Why plant oat as a sole source of deer forage?
As an agronomist and nutritionist one of the topics that I feel the public needs to be educated more on is the use of "buck oats" for deer. As a grazing specialist, I never recommend seeding down anything less than 3 species for anything to be grazed on because of mother nature. So many people buy a bag of oats that have a deer on the bag and think they really got something, as it grows fast and the deer eat it. Here is why I want people to consider other options.
Forage oats will yield between 1.5 and 2.0 tons of forage dry matter per acre when planted between august 1 and august 15. Yields will lower as it's planted later in the season. Oats only test 0.45% calcium, .35% phosphorous, 16% crude protein and .65 net energy of maintenance around 45 days after planting them. Now consider that forage brassicas like pasja or winfred will run around 1.75% calcium, .65% phosphorous, 21% crude protein, and .75 net energy of maintenance and yield the same amount of forage dry matter per acre. Forage peas will run 1.35% calcium, 0.38% phosphorous, 19% crude protein, .65 net energy, with the same yields per acre.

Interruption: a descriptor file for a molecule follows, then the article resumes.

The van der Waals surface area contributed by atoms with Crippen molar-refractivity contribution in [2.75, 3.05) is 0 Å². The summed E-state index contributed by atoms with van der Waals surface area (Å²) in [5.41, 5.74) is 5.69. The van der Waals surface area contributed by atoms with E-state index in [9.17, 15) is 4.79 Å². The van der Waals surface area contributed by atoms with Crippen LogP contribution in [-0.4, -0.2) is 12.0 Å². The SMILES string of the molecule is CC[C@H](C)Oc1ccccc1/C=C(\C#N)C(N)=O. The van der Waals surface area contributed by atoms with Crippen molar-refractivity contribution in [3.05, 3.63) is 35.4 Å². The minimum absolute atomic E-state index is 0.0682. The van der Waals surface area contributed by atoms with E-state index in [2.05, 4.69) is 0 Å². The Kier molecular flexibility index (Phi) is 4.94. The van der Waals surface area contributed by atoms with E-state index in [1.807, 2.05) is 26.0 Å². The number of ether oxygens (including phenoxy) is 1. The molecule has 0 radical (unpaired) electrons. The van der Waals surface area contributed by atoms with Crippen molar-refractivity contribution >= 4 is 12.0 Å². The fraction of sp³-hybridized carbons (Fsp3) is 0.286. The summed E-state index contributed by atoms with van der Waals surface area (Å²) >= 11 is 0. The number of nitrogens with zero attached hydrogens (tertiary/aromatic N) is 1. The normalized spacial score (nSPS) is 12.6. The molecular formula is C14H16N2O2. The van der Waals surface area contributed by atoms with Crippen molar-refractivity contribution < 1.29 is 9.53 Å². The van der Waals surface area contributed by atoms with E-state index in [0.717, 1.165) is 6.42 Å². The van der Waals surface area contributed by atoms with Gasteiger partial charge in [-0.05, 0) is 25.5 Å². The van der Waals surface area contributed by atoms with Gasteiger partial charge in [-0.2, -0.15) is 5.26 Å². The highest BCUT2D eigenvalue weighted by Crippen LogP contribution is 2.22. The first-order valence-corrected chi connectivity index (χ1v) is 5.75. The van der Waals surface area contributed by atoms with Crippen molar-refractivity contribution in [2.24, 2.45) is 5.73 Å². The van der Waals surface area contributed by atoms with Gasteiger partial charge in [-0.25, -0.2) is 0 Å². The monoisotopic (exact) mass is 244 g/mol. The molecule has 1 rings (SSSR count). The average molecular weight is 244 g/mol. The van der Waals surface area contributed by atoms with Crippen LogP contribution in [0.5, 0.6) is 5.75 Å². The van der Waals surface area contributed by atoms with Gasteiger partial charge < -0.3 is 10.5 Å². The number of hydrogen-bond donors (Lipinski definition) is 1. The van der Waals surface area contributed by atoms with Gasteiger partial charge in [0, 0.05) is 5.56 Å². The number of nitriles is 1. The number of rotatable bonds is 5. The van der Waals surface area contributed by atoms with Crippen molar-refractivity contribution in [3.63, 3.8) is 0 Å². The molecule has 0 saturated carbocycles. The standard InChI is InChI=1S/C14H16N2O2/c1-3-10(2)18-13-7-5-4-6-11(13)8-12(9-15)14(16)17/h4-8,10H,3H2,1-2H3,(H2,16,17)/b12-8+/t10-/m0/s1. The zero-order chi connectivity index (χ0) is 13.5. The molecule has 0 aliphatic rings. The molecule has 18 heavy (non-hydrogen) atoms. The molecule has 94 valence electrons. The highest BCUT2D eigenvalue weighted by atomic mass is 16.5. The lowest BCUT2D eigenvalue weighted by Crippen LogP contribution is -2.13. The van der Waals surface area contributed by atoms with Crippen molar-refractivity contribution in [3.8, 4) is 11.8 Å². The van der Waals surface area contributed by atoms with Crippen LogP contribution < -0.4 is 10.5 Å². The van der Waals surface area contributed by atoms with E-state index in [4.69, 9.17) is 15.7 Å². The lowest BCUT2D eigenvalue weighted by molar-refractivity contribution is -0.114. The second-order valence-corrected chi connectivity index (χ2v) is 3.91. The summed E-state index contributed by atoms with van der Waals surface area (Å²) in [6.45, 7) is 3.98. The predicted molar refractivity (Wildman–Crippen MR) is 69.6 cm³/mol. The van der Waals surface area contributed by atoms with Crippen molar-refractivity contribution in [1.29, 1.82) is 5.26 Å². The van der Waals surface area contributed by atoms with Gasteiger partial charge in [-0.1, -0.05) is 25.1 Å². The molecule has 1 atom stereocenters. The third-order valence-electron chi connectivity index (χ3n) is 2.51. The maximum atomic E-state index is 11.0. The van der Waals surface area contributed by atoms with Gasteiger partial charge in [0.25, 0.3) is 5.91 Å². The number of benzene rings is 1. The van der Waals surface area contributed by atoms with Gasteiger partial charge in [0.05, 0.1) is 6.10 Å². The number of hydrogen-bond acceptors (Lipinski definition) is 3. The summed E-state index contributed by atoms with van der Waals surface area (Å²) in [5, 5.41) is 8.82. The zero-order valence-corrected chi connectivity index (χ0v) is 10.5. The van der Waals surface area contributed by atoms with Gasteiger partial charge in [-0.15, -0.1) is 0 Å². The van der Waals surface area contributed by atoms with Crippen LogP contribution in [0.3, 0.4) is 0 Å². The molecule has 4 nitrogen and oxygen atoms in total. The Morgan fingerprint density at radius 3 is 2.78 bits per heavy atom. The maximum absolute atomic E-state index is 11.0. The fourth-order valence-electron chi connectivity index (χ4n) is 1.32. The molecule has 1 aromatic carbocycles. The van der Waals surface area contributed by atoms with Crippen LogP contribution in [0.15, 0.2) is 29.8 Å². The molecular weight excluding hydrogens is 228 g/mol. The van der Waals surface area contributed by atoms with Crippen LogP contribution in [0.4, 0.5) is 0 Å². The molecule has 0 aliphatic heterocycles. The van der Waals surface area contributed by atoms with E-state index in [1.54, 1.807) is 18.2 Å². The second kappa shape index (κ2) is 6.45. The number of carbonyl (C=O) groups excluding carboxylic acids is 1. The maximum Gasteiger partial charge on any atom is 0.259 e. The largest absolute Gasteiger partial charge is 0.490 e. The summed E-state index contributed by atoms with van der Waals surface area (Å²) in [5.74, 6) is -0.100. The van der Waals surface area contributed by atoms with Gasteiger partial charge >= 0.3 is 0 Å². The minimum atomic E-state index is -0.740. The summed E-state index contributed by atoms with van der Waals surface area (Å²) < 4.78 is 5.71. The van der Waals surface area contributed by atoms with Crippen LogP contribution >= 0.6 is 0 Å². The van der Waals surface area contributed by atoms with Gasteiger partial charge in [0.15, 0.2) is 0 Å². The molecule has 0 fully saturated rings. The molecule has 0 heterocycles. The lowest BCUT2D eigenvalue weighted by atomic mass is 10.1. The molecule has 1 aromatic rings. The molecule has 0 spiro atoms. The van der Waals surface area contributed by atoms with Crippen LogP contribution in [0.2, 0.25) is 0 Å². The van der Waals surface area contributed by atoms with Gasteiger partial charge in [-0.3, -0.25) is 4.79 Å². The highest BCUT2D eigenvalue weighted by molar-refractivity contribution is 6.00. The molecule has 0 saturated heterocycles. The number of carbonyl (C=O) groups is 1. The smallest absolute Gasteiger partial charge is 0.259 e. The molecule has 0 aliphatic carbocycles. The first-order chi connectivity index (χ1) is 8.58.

So, why plant just oats? Mix forage peas in with the oats. Maybe add some brassicas to the blend or better yet plant Grandpa Ray's grains and greens. The grains and greens contains 25% oats, 25% triticale, 25% peas, 10% radish, 10% winfred brassica and 5% turnips.
So, in summary. Peas and brassicas contain 3-4 times more calcium than forage oats. The peas and brassicas all contain the same or up to 25% more energy than oats and they all yield the same. Lastly, the peas and brassicas all contain 25% more protein than forage oats.
So, why would anyone plant just oats? Don't let a deer on a bag fool you.